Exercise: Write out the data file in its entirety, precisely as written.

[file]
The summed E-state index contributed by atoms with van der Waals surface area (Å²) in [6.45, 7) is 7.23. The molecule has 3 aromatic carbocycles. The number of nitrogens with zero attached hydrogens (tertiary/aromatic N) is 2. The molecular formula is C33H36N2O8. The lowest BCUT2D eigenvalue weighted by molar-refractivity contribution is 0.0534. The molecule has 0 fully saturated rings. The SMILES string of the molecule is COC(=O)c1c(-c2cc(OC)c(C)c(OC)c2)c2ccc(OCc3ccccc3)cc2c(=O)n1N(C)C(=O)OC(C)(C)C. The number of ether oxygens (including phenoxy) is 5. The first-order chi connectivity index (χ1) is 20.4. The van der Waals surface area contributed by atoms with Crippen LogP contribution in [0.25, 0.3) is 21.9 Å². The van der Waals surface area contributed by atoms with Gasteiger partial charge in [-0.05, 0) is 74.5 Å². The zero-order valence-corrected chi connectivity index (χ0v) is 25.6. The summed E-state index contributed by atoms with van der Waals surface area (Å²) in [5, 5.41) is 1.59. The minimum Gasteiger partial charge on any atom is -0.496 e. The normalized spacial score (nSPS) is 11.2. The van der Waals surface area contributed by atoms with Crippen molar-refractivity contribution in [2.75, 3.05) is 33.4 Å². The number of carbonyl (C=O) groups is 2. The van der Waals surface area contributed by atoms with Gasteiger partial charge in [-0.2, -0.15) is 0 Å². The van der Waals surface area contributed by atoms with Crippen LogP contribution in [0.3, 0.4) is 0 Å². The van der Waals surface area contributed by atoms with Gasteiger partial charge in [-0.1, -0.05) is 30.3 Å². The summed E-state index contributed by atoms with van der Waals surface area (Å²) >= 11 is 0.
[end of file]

The summed E-state index contributed by atoms with van der Waals surface area (Å²) in [6.45, 7) is 7.23. The molecule has 3 aromatic carbocycles. The number of nitrogens with zero attached hydrogens (tertiary/aromatic N) is 2. The molecular formula is C33H36N2O8. The lowest BCUT2D eigenvalue weighted by molar-refractivity contribution is 0.0534. The molecule has 0 fully saturated rings. The SMILES string of the molecule is COC(=O)c1c(-c2cc(OC)c(C)c(OC)c2)c2ccc(OCc3ccccc3)cc2c(=O)n1N(C)C(=O)OC(C)(C)C. The number of ether oxygens (including phenoxy) is 5. The first-order chi connectivity index (χ1) is 20.4. The van der Waals surface area contributed by atoms with Crippen LogP contribution in [0.25, 0.3) is 21.9 Å². The van der Waals surface area contributed by atoms with Gasteiger partial charge in [-0.05, 0) is 74.5 Å². The zero-order valence-corrected chi connectivity index (χ0v) is 25.6. The summed E-state index contributed by atoms with van der Waals surface area (Å²) in [5, 5.41) is 1.59. The minimum Gasteiger partial charge on any atom is -0.496 e. The normalized spacial score (nSPS) is 11.2. The van der Waals surface area contributed by atoms with Crippen molar-refractivity contribution in [2.75, 3.05) is 33.4 Å². The number of carbonyl (C=O) groups is 2. The van der Waals surface area contributed by atoms with Gasteiger partial charge in [-0.2, -0.15) is 0 Å². The van der Waals surface area contributed by atoms with Crippen LogP contribution in [0.3, 0.4) is 0 Å². The van der Waals surface area contributed by atoms with Gasteiger partial charge in [-0.1, -0.05) is 30.3 Å². The summed E-state index contributed by atoms with van der Waals surface area (Å²) >= 11 is 0.